from intlawgrrls Blog
In a groundbreaking effort to “Confront Complexity” (theme of this year’s American Society of International Law Annual Meeting), the International Disability Rights Interest Group(IDRIG) sponsored an engaging and informative roundtable on violence against women with disabilities on Thursday, 29 March 2012. Titled “Forgotten Sisters: Violence against Women With Disabilities, Human Rights, and Complex Identity Status,” the gathering was co-organized by IDRIG co-chairs Stephanie Ortoleva (pictured at far right) and yours truly, IntLawGrrl Hope Lewis.Roundtable speakers shared cutting-edge work on legal issues including international human rights treaty implementation and interpretation, access to justice, domestic and local implementation and civil society advocacy, state due diligence obligations in light of violence and discrimination committed by non-state actors, and post-conflict human rights strategies.
 
Excerpt.... Participatory Approaches

Legal and policy strategies aimed at ending violence against women with disabilities must adopt a “nothing about us, without us” approach as was successfully employed during the drafting and negotiation of the CRPD.
Women with disabilities must themselves be key decision-makers in efforts to identify priority concerns and legal responses.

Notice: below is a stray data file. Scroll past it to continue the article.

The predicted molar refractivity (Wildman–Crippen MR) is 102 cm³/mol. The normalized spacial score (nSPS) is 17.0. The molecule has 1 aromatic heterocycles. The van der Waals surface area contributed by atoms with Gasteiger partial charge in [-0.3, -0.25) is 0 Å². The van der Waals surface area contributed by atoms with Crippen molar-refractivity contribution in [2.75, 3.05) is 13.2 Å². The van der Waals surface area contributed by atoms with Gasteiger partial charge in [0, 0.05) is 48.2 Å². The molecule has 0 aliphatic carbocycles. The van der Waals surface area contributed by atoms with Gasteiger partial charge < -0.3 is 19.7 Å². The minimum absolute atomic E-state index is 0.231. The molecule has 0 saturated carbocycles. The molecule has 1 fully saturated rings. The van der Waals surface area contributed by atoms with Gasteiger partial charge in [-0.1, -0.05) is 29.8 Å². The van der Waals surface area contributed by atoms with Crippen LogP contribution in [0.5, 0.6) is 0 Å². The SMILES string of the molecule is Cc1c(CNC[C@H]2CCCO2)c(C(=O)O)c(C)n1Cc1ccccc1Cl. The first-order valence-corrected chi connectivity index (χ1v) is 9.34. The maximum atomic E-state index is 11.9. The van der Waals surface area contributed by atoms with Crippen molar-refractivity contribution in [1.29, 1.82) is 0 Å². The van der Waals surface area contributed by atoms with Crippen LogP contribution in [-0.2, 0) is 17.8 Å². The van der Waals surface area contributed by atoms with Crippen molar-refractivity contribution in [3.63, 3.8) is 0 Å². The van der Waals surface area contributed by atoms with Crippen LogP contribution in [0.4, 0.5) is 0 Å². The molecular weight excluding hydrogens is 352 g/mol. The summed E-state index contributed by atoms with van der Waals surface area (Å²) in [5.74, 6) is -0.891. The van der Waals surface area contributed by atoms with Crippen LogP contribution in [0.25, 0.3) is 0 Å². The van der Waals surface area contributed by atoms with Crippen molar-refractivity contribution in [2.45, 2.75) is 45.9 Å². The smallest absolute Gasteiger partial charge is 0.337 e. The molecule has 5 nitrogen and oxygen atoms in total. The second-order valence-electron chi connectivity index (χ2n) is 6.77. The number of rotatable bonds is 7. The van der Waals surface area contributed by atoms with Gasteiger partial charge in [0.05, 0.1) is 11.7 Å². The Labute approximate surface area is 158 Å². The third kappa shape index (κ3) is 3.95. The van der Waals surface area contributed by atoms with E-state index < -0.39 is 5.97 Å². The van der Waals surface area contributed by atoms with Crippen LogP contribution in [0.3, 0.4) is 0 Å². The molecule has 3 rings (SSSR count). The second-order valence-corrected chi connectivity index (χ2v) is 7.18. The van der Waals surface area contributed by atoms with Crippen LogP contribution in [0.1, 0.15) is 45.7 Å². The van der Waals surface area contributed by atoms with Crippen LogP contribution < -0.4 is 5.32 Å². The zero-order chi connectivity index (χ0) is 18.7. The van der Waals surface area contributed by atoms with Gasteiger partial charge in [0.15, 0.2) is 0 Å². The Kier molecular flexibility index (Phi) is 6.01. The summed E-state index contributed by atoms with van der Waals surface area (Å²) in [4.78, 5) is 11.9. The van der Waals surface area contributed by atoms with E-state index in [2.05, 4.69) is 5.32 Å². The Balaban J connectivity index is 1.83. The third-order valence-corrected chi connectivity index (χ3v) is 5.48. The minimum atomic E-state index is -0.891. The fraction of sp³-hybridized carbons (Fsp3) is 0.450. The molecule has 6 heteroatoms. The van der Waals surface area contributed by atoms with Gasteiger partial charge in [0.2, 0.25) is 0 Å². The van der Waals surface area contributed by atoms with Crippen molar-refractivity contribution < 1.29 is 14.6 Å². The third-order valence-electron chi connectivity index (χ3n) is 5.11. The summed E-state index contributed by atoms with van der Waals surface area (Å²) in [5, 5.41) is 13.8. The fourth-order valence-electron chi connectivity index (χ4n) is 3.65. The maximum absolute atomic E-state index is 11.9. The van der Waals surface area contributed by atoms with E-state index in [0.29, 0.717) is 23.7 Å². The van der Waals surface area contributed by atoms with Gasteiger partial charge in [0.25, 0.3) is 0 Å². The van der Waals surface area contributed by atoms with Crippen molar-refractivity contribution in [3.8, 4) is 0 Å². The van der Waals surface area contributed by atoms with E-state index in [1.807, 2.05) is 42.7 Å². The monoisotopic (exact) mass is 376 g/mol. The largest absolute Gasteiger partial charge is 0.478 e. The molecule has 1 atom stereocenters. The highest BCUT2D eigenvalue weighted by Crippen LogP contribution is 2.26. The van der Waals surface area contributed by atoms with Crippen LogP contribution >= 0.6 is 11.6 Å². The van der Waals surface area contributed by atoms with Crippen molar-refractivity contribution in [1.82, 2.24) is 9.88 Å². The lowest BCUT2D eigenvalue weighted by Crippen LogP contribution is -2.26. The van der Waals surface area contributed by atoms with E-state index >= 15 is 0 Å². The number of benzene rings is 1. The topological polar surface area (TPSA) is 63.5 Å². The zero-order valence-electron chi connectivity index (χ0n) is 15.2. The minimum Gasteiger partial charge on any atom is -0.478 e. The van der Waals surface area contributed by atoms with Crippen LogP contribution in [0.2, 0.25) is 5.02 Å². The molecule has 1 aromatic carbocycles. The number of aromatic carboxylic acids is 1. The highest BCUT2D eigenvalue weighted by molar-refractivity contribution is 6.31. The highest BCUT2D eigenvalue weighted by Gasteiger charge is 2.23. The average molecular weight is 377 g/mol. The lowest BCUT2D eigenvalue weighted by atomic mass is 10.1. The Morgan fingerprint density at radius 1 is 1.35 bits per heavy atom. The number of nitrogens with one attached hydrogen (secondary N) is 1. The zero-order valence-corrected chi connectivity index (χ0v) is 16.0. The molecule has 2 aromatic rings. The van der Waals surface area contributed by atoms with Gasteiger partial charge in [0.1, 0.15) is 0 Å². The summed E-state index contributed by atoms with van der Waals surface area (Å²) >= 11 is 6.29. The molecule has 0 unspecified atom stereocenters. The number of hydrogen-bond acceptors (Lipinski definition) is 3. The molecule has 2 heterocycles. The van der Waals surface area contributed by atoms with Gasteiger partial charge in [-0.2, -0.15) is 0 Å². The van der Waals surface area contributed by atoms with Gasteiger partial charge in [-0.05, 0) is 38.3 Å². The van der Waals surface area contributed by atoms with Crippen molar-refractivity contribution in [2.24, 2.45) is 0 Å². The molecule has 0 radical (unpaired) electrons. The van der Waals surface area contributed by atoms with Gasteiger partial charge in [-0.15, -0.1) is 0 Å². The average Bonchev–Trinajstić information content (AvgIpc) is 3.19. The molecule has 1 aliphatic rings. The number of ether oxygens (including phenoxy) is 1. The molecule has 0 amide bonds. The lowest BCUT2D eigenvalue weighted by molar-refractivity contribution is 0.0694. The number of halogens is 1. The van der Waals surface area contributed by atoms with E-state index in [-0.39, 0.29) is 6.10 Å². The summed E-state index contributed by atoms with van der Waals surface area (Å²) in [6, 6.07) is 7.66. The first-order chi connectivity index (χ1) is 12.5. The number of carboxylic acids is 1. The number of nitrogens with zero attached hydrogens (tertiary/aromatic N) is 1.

Popular and Legal Education
There is a need for further popular, police, and judicial training that builds specific cultural awareness and legal knowledge about the rights of women with disabilities.Without such efforts, further elaboration of international, regional, and domestic legal standards may fail women with disabilities at grassroots levels.

Rights-based Approaches
States parties and civil society advocates must move beyond the old “charitable” and “medical”models of disability and embrace a social model of disability. Such a model focuses instead on harmful social perceptions and structures that advocates can help responsible actors to reconceive (e.g., in the practical context of “universal design”).

Lessons from the Inter-American System ... Continues...

Helpful lessons may be drawn from recent encouraging developments in the Inter-American Human Rights System such as Gonzalez (“Cotton Field”) v. Mexico (Inter-American Court) and (Jessica Lenahan) Gonzales v. United States (Inter-American Commission) decisions on state responsibility, due diligence, and violence against women. Similar analysis on prevention, access to justice, and compensation may be fruitful when addressing the other forms of violence women with disabilities experience as well.
The roundtable was an excellent opportunity to “center” these important issues and to engage lawyers on a range of substantive and strategic issues that can make a difference in the lives of millions of women.
Shortly after the Annual Meeting, the list of selected resources distributed at the roundtable will be posted on the IDRIG webpage.

continues...
 

[printable page]